Intangible assets, which include intellectual property as a primary component, comprise anywhere from 50%-85% of your organisation’s capital value. The following questions for management will assist directors to show compliance with directors’ duties and help ensure sound IP governance practices are in place.
As with physical assets, such as land, plant and equipment, management should be delegated the operational responsibility for managing intellectual property (“IP”) and reporting to the Board, but it is up to directors to ensure the proper governance is in place to manage such assets. The following questions will assist directors in that process.
Question 1: Has an IP audit been done to locate, identify and understand the company’s main IP assets?
In order to properly manage IP assets, they first need to be identified and prioritised in order of strategic importance and value. It is not sufficient to only know that the company has say 5 patent families and 2 trade mark families. Understanding details around status, scope and strength, and also current and planned use of any such protected IP assets should be key outcomes of a sound IP audit.
Other key know-how and trade secret based IP assets should also be sought to be identified and where necessary suitably captured as part of any IP audit process.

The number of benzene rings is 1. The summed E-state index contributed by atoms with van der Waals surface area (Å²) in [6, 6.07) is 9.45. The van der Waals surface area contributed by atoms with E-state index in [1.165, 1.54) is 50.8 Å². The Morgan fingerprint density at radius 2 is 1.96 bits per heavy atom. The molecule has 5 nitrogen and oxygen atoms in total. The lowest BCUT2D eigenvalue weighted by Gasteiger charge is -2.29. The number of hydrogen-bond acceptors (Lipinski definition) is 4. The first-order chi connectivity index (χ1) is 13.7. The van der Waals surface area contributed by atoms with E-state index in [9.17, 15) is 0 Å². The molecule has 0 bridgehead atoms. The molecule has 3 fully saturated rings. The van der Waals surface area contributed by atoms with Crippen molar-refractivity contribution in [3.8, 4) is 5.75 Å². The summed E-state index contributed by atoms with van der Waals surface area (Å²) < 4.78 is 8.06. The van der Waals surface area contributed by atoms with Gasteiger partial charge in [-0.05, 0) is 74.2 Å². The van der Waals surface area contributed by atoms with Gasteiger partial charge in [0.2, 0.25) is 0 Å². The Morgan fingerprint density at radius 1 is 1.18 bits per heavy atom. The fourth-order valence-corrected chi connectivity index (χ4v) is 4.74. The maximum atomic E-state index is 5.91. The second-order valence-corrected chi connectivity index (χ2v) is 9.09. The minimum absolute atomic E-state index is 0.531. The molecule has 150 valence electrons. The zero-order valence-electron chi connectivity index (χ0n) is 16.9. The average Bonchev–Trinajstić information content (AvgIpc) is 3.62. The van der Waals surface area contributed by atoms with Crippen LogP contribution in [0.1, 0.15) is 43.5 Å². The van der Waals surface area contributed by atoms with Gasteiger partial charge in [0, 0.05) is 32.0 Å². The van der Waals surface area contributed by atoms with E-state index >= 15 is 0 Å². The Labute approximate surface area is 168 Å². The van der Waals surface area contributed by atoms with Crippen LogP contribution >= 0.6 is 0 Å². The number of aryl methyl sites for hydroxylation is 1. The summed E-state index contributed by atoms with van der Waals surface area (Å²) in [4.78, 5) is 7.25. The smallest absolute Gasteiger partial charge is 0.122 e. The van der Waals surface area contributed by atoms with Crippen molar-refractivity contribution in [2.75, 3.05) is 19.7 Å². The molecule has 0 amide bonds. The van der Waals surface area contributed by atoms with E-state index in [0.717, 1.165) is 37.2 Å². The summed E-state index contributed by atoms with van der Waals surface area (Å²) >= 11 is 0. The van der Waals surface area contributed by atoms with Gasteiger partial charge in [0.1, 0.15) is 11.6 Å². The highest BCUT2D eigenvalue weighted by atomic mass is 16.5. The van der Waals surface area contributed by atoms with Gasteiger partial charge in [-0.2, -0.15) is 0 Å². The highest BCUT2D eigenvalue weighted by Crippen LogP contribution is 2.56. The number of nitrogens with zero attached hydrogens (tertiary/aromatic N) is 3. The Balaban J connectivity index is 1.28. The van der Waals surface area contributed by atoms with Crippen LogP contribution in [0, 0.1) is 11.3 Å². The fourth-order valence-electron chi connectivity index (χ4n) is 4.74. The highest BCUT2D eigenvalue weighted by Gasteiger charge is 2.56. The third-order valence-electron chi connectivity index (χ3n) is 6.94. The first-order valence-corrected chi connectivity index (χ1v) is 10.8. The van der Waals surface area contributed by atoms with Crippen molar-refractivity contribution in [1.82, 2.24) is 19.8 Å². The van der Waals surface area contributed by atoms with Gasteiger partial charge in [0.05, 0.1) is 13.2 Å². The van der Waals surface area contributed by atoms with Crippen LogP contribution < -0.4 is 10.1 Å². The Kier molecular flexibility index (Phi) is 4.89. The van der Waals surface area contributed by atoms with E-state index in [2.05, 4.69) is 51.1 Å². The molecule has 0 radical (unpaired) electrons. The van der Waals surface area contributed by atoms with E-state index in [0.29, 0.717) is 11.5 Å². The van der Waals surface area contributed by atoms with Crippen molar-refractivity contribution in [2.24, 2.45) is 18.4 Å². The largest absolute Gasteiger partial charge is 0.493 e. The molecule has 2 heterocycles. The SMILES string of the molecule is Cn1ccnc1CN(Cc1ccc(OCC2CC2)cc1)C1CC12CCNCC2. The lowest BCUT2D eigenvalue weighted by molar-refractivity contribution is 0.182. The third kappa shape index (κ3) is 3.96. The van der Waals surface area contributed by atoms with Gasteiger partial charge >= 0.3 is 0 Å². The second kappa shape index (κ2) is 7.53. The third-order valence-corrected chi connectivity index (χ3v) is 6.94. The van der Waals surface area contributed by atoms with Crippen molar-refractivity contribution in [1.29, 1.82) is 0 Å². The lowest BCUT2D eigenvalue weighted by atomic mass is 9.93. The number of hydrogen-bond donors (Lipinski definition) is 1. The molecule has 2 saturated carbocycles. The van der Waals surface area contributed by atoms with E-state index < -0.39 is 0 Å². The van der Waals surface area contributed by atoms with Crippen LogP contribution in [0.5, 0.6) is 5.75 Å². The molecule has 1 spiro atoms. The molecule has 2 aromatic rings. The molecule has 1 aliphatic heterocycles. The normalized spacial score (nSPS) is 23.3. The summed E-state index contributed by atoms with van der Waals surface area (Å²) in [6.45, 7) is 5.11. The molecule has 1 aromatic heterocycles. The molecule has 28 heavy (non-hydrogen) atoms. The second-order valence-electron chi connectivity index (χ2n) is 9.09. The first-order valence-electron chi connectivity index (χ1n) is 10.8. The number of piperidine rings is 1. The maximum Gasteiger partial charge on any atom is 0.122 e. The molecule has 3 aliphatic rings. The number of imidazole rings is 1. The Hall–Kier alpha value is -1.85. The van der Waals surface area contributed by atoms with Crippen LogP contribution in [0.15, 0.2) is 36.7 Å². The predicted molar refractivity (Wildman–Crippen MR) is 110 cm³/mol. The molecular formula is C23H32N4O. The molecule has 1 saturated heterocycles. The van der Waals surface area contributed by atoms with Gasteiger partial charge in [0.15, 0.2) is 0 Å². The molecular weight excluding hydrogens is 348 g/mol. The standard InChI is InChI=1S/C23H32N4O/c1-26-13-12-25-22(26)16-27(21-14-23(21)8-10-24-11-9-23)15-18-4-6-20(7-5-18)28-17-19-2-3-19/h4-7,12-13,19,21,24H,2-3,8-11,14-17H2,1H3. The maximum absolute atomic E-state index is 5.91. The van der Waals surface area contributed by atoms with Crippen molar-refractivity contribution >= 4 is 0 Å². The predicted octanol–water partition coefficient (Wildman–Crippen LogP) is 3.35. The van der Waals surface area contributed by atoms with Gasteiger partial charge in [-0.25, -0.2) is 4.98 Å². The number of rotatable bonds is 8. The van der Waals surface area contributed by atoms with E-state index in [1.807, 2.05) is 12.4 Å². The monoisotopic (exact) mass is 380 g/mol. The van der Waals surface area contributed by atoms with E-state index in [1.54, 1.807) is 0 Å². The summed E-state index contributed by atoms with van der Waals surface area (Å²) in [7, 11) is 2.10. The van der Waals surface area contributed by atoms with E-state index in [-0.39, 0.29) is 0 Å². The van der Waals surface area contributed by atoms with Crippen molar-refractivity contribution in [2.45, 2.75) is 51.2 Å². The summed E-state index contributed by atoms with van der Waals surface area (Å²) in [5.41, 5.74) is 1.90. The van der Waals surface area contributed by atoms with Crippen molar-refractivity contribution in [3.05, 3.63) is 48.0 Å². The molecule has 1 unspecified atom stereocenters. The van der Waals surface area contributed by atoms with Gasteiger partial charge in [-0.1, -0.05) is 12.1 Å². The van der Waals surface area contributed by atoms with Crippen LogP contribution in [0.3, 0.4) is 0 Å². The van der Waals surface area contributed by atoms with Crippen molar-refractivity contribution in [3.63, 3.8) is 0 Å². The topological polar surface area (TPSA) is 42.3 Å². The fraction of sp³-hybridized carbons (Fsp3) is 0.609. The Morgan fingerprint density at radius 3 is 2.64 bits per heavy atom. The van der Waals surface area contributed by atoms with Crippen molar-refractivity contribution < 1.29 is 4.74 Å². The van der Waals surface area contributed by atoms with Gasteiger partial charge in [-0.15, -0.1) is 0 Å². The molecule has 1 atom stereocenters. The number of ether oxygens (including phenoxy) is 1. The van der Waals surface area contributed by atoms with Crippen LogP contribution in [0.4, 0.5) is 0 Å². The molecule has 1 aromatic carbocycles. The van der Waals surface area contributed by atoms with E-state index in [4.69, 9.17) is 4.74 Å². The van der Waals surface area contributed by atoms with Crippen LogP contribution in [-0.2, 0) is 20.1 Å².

Question 2: Is an updated IP plan and procedure in place and being followed?
A formal IP plan is one of the most effective tools directors can have to ensure that management takes IP seriously and recognises the value and opportunities that can be realised from IP assets. The plan should be considered and approved by the Board and should include:
- Company IP policy and procedure manual;
- IP business plan or strategy document; and
- A list of senior management responsible for implementing the IP strategy, together with clear KPI’s.
Question 3: Has an IP revenue assessment been performed and implemented?
IP assets can be leveraged to increase return on investment in the same way as physical assets. Companies with best practice IP governance processes in place schedule regular reviews to identify latent or under-leveraged IP to deploy for further revenue or benefits for the company.
For example, in 1990 CSL limited owned no patented intellectual property. A decade later it owned 174 patents and its portfolio continued to grow. The growth of CSL’s patent portfolio was accompanied by a growth in its market valuation and sales.